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Using the Entity–attribute–value model for sparse data


I'm looking at a design specification of a work request object that would if implemented purely as a standard salesforce object would cause very sparse columns requiring tens of recordtypes and hundreds of heterogeneous hidden fields.

I'm considering Abstracting out many of the sparse fields into child attribute-value records to be creating by deep cloning 'template' entries and viewed and updated by custom VF pages.

I should be able to correctly assign types the attribute values by giving the the AV object multiple record-types for which the correctly typed value field is the only one visible.

Has anyone tried this EAV approach on SFDC? Or have any suggestions on how to manage this sort of complexity otherwise?

Attribution to: Baxter

Possible Suggestion/Solution #1

Baxter, I think the thing to keep in mind is that SOQL (and the database ORM) within the APEX API are relatively limited interms of the scale of their permissible operations.

RecordTyping, Parent-Child Relationships make complex database hierarchies more manageable but not as dynamic as other available database engines.

That being said, I can't implemented an incredibly complex database structures on SFDC and SOQL.

I do know however, that parent-child relationships can only be queried in 1 depth lower (Collect all related records on that lookup to the parent). That maybe a limiting factor in a complex structure.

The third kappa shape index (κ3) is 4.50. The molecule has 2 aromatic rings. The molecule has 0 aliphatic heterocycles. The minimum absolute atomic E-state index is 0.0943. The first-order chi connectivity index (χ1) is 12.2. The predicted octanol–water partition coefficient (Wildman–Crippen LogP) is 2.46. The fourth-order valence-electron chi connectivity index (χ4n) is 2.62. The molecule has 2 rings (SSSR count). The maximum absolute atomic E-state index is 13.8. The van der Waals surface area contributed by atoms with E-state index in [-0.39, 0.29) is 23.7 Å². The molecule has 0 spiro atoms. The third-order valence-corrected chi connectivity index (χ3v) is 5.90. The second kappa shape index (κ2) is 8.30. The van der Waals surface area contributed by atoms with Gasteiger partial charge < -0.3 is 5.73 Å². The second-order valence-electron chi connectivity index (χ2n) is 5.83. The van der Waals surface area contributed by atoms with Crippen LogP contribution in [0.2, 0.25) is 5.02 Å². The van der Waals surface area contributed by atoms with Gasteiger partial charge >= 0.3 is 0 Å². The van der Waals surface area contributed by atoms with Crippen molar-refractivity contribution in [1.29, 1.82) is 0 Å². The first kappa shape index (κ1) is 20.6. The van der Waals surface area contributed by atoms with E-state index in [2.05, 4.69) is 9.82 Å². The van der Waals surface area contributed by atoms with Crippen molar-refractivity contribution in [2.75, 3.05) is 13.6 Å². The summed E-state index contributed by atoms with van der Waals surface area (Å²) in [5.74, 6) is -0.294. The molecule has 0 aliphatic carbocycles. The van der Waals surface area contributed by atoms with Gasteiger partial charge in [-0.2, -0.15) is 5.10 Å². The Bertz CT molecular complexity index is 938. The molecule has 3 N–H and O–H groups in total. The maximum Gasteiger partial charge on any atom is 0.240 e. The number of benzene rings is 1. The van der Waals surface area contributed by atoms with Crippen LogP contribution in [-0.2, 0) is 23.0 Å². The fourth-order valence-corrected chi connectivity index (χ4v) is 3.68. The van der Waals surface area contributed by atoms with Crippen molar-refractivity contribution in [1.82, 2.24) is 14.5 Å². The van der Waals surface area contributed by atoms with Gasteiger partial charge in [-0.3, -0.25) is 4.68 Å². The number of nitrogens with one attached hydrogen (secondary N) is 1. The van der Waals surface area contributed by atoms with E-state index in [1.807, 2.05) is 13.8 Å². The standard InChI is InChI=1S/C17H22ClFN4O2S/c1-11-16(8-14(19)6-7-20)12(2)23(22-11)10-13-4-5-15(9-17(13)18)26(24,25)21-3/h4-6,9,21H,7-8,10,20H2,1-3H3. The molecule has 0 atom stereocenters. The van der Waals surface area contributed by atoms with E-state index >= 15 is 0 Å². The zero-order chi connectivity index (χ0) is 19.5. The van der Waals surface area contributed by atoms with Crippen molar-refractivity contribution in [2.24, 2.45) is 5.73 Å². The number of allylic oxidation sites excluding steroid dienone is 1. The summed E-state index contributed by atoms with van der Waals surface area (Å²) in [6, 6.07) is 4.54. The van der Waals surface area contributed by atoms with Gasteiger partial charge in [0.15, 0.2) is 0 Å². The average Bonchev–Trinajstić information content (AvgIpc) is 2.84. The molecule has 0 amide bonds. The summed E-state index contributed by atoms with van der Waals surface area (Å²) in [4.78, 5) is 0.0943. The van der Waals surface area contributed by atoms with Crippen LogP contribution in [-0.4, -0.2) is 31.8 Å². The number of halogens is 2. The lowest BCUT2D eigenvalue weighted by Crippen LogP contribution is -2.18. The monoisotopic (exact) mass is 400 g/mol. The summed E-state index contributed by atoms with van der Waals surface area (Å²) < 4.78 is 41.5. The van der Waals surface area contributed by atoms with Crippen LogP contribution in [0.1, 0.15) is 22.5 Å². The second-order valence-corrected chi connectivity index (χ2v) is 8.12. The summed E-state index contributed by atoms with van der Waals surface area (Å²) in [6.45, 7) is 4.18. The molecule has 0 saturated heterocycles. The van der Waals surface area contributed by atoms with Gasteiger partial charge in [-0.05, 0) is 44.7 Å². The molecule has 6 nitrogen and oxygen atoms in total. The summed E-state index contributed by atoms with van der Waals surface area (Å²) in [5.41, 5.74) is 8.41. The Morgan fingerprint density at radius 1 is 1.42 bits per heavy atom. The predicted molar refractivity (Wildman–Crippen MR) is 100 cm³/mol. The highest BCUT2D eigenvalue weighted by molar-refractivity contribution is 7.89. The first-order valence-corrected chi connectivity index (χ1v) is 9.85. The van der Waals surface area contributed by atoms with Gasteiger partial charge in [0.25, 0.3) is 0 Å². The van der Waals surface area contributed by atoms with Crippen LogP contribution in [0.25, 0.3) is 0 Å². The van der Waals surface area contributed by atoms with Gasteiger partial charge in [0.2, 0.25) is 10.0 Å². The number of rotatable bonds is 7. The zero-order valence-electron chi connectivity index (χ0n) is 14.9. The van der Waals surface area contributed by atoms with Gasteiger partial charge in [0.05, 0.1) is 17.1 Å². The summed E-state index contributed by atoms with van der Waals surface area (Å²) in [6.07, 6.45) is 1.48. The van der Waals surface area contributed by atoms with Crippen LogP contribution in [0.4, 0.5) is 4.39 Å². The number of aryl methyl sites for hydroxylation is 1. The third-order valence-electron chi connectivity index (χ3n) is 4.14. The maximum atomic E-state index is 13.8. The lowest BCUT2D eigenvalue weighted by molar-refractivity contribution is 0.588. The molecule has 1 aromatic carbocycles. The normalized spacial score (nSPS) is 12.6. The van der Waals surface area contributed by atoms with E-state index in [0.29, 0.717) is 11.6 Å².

Also, consider if your going to have literally hundreds of relationships in a sparse table model, that there is no programatic way to manipulate the structure of your database. You can build objects out of meta-data xml and port them into an org, but you'll have to write a custom program to construct this XML.

Attribution to: jordan.baucke

Possible Suggestion/Solution #2

I haven't tried this approach with Salesforce, but the biggest concern I'd have would be storage. Salesforce has a simplistic storage calculation where custom object records take up 2 kb each. If you went with an EAV approach, you'd be using up 2 kb for each of the sparse fields. Storage in Salesforce is expensive, so I'd probably prefer to use custom fields. This would also allow you to use standard page layouts and other point and click portions of Salesforce.

Attribution to: Daniel Hoechst
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